After sustaining only two successful super hero franchises over the years -- Batman and Superman -- DC and Warner Bros finally got a new one right with Suicide Squad.
Superman has always done well because, well, he's Superman. The Man of Steel was the best of the recent Superman releases, finally getting our hero some two dimensional character. Batman was certainly the better of their super hero films, most notably the trilogy directed by Christopher Nolan starring Christian Bale.
DC has also of late had success on the small screen with Flash and Green Arrow. But the new Suicide Squad presents something that has been missing from the other DC big screen efforts: depth of character and a touch of humor.
Led by sociopath Harley Quinn, the new entry allows for the other characters to play off of her, when she is not totally stealing the scenes for herself.
When the world is facing rising threats from world's unknown, Amanda Waller (Viola Davis) puts together a squad of criminals with extra ordinary powers. They don't come quietly, but with the threat of death and a way for Waller to exercise that threat, they come along begrudgingly.
However, once in close-quarter combat this team of misfits find a connection in one another -- as Harley says while they're licking their wounds and about the quit at a bar over glasses of whiskey -- "you coming? What else do you have to do?"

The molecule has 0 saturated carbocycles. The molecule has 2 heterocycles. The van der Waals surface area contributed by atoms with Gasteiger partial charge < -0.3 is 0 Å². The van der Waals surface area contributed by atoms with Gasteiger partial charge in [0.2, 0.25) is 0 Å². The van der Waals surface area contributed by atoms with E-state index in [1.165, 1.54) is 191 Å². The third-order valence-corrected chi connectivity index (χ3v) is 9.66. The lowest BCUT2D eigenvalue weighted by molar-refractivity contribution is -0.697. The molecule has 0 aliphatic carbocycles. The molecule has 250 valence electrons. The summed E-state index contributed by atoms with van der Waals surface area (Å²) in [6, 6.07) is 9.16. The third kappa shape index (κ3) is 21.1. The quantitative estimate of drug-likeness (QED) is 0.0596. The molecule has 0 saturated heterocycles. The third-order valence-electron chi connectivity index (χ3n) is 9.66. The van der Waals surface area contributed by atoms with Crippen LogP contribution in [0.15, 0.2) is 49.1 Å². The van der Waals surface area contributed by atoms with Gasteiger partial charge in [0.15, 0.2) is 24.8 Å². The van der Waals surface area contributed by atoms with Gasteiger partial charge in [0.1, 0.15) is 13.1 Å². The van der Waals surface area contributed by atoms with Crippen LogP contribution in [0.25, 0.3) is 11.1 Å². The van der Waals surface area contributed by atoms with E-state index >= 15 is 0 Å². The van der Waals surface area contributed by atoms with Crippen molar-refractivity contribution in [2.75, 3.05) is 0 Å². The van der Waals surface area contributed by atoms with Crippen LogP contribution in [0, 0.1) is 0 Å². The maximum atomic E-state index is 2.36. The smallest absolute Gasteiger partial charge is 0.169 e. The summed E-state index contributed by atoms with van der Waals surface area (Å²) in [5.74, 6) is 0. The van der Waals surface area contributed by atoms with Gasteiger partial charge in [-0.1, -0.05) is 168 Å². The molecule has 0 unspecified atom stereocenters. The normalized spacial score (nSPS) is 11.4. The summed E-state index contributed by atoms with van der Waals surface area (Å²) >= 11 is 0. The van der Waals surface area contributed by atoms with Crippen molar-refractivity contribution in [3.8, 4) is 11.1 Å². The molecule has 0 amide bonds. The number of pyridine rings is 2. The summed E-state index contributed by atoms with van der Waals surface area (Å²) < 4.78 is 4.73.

Not sure why they have to be compared, and for sure marvel to date has been the gold standard. But I found the film highly entertaining and with this release DC is not dead and buried after the ill-conceived and poor showing of Batman Vs. Superman.
The action is there without going over the top, there is well-timed humor element, a dash of sentimentality, some feel-good moments, and a terrific sound track to pull it all together.
Oh, and we have a new Joker (Jared Leto) who mixes crazy with psychotic narcissistic authority.
Warner Bros stumbled however by throwing the characters at us without any back story, unlike Marvel who introduced characters through their own individual films first -- Iron Man, Thor, Captain America, and Hulk -- before bringing them together as a group (The Avengers).
Moreover, with the exception of the first Captain America, they were all terrific films in their own right: the Marvel scripts are top notch and stay true to the comic books story lines.
But let's give Warner Bros. some love for -- finally -- giving us something that's not stiff regurgitated reliance on the popularity of their heroes, and instead is beginning to expand the depth of the characters, giving hope in good things to come.
All in all, I'd give it a 4 on the chart of 5.